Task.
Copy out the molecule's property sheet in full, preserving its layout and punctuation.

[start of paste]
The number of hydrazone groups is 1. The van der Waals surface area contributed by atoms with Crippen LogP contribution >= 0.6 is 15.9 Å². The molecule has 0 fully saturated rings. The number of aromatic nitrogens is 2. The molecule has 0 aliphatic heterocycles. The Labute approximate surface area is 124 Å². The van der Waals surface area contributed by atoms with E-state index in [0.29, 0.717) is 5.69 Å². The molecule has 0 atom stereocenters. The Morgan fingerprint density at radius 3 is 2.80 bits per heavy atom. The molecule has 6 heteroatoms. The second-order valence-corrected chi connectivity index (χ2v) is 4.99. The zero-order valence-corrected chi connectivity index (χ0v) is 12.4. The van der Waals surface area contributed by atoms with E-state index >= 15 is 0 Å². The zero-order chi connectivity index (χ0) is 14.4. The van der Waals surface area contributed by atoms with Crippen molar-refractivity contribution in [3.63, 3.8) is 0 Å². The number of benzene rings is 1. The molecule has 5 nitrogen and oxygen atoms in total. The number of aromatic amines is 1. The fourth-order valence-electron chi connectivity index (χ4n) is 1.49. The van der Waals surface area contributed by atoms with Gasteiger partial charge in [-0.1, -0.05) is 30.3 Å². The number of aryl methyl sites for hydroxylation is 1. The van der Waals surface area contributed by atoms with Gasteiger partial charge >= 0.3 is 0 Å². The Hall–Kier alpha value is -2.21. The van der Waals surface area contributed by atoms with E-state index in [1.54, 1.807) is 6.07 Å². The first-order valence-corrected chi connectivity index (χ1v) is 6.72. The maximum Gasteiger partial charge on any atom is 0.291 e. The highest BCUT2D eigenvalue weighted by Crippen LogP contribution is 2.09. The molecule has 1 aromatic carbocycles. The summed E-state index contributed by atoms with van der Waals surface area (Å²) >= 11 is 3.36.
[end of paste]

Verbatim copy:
The number of hydrazone groups is 1. The van der Waals surface area contributed by atoms with Crippen LogP contribution >= 0.6 is 15.9 Å². The molecule has 0 fully saturated rings. The number of aromatic nitrogens is 2. The molecule has 0 aliphatic heterocycles. The Labute approximate surface area is 124 Å². The van der Waals surface area contributed by atoms with E-state index in [0.29, 0.717) is 5.69 Å². The molecule has 0 atom stereocenters. The Morgan fingerprint density at radius 3 is 2.80 bits per heavy atom. The molecule has 6 heteroatoms. The second-order valence-corrected chi connectivity index (χ2v) is 4.99. The zero-order valence-corrected chi connectivity index (χ0v) is 12.4. The van der Waals surface area contributed by atoms with E-state index >= 15 is 0 Å². The zero-order chi connectivity index (χ0) is 14.4. The van der Waals surface area contributed by atoms with Crippen molar-refractivity contribution in [3.63, 3.8) is 0 Å². The number of benzene rings is 1. The molecule has 5 nitrogen and oxygen atoms in total. The number of aromatic amines is 1. The fourth-order valence-electron chi connectivity index (χ4n) is 1.49. The van der Waals surface area contributed by atoms with Gasteiger partial charge in [-0.1, -0.05) is 30.3 Å². The number of aryl methyl sites for hydroxylation is 1. The van der Waals surface area contributed by atoms with Gasteiger partial charge >= 0.3 is 0 Å². The Hall–Kier alpha value is -2.21. The van der Waals surface area contributed by atoms with E-state index in [1.54, 1.807) is 6.07 Å². The first-order valence-corrected chi connectivity index (χ1v) is 6.72. The maximum Gasteiger partial charge on any atom is 0.291 e. The highest BCUT2D eigenvalue weighted by Crippen LogP contribution is 2.09. The molecule has 1 aromatic carbocycles. The summed E-state index contributed by atoms with van der Waals surface area (Å²) >= 11 is 3.36.